Although the giant reported dismal results for its core long-distance business, the weak numbers were countered by strong growth in its wireless phone business. For the quarter, wireless revenue increased 41 percent compared to year-ago levels.
It's a familiar picture in the communications industry, as rapid growth in wireless overwhelms stagnant or declining revenues in traditional voice markets. For example, local carrier Bell Atlantic yesterday said wireless revenue grew 26 percent last quarter, while its other businesses grew an average of 6.6 percent.
And this is just the beginning of an overall wireless boom, analysts say. While the market for cellular phones is starting to mature, the market for wireless data transmissions is just picking up.
"The wireless platform is going to be one of their biggest revenue (generators) in the future," said Elliot Hamilton, director of U.S. telecommunications consulting at the Strategis Group.
The numbers come as AT&T is preparing to split off its wireless business into a separate tracking stock, following the lead of Sprint's PCS wireless division. Both companies have seen surging growth in their mobile businesses in recent years, and want Wall Street to accurately reflect the value of their assets in their share prices.
The onset of 5 cent per minute and 7 cent per minute plans, along with new marketing pushes from newcomers like Qwest Communications International and America Online-branded long distance, contributed to an overall annual drop of 4 percent in AT&T's consumer revenue.
The company also posted anemic broadband and cable services revenue growth of just 7.9 percent, despite meeting growth targets for its broadband cable Internet and cable local phone trials, the company said. The company is focused on improving the balance sheet in the cable TV side of the business, while looking to the new high-speed Net and cable phone services to pick up soon, it said.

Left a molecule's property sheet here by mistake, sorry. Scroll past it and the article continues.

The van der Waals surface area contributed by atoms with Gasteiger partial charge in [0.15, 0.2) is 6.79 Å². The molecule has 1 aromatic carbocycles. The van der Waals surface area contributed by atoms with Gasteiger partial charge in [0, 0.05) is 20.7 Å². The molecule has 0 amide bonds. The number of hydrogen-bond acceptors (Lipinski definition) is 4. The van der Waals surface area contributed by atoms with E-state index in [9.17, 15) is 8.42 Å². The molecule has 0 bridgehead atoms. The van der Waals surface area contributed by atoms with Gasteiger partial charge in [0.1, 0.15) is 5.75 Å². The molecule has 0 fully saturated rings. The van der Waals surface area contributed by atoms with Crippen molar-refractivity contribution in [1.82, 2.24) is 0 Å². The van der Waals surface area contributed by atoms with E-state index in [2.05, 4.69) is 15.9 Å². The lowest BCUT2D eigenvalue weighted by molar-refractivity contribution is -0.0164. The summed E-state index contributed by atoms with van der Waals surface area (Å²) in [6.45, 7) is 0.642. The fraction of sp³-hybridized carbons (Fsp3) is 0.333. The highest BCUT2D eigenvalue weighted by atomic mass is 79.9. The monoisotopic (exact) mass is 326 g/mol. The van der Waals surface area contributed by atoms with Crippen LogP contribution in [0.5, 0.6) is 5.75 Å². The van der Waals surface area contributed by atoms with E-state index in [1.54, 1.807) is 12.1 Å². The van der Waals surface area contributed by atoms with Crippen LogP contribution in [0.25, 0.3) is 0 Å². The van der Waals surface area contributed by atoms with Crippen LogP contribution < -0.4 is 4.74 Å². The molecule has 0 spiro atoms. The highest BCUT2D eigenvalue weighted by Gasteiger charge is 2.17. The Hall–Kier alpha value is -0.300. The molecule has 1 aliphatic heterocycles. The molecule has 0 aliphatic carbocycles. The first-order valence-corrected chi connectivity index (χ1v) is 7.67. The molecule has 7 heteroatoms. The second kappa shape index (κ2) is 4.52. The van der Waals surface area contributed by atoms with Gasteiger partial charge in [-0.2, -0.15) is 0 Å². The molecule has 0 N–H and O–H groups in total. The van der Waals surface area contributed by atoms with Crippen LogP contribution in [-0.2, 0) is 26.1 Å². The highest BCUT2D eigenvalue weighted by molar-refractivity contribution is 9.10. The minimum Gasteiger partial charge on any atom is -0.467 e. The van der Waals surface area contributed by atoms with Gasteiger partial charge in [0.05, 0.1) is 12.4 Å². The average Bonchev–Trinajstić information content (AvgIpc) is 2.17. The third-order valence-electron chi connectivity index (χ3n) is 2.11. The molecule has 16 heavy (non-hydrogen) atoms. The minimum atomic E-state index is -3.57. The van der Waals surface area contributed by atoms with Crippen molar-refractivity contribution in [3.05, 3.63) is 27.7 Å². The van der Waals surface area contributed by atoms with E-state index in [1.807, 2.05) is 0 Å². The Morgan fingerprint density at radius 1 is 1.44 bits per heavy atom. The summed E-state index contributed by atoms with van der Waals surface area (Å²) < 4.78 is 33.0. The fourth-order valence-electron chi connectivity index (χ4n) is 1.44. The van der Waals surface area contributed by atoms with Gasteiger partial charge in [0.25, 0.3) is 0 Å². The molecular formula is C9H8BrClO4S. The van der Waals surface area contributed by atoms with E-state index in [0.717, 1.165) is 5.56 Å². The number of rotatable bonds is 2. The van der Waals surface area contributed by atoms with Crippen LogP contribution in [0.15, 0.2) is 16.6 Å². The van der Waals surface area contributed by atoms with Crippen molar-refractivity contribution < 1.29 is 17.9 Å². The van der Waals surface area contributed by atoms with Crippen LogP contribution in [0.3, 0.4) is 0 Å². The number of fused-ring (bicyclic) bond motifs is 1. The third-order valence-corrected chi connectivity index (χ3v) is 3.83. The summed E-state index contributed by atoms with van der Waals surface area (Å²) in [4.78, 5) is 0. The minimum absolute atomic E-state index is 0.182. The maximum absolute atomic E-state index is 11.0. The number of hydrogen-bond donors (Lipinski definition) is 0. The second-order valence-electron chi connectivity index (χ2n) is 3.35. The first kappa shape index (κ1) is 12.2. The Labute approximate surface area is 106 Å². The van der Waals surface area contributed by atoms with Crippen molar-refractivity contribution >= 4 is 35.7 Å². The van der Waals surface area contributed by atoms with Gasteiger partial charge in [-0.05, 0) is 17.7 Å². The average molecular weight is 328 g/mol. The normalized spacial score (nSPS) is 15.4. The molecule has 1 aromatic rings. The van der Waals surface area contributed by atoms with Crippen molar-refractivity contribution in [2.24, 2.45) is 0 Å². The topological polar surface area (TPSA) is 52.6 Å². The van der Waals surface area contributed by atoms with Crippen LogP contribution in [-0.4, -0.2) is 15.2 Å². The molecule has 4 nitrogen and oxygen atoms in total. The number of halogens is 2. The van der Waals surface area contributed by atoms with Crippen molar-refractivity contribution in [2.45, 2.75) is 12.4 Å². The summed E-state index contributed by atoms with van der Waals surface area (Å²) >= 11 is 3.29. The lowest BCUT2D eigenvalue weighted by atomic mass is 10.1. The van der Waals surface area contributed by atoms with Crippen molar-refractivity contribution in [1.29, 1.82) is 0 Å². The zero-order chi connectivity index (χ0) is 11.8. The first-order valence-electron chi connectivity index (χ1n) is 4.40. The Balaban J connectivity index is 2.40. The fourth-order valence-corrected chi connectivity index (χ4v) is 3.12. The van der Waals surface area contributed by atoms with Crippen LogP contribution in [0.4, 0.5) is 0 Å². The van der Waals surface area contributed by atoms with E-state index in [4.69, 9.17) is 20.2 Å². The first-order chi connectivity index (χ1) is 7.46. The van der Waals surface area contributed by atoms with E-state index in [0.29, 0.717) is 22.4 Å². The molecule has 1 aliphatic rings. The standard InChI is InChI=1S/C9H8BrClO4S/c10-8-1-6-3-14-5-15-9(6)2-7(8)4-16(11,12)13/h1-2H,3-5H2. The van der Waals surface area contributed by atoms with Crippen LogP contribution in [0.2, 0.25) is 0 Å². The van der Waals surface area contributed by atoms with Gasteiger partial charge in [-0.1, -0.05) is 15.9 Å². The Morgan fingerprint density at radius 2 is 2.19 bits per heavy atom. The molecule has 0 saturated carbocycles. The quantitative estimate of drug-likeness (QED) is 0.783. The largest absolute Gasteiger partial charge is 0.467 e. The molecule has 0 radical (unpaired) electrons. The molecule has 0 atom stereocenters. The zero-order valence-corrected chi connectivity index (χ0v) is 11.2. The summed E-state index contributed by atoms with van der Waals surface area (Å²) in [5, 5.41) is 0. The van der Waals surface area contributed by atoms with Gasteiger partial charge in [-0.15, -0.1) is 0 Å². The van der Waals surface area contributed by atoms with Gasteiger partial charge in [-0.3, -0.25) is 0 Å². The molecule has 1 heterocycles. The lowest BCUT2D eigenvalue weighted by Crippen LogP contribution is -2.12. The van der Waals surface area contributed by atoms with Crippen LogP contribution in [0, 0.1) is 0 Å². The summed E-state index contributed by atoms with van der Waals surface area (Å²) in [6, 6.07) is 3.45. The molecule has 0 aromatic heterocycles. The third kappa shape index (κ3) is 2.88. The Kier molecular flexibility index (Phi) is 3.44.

"Broadband data is rapidly becoming a significant market to us," chief executive Michael Armstrong said in a conference call with analysts this morning. "The market demand is very strong for these digital businesses."
But the stronger growth is still coming in AT&T's mobile phone business, where demand is beginning to replicate the stunning growth of wireless markets overseas.
AT&T added another 440,000 subscribers to its wireless list, bringing the total to 9.6 million by the end of the year.
The growth was in large part driven by a renewed advertising campaign, which the company had earlier muted after being unable to keep up with the demand on its networks, the company said.
Wireless revenue growth is expected to slow somewhat next year, as the market becomes more mature, according to John Zeglis, chief executive of AT&T's wireless division. The company predicts growth on the order of 25 percent to 30 percent in 2000, he noted.
But the next two years may prove to be just a breathing period before the real wireless growth sets in, analysts say. A new generation of technology is on the way that will provide Internet connections comparable to high-speed digital subscriber line (DSL) or cable Internet links, as well as helping to drive down the cost of ordinary wireless voice phone calls.
This will allow companies like AT&T Wireless or Sprint PCS to provide a vast new array of services now largely associated with personal computers, as well as to offer prices for mobile phone calls at rates close to 5 cents or 7 cents per minute, analysts say.
"I think you can still look at the wireless industry as being immature, if you look at all the new business segments they can attack in the future," Hamilton said. "I can easily see a doubling or tripling of revenues in the next couple of years."
AT&T is scheduled to hold a special shareholders meeting on March 14 to vote on issuing the tracking stock for its wireless properties. The initial public offering for the division will be held shortly afterwards.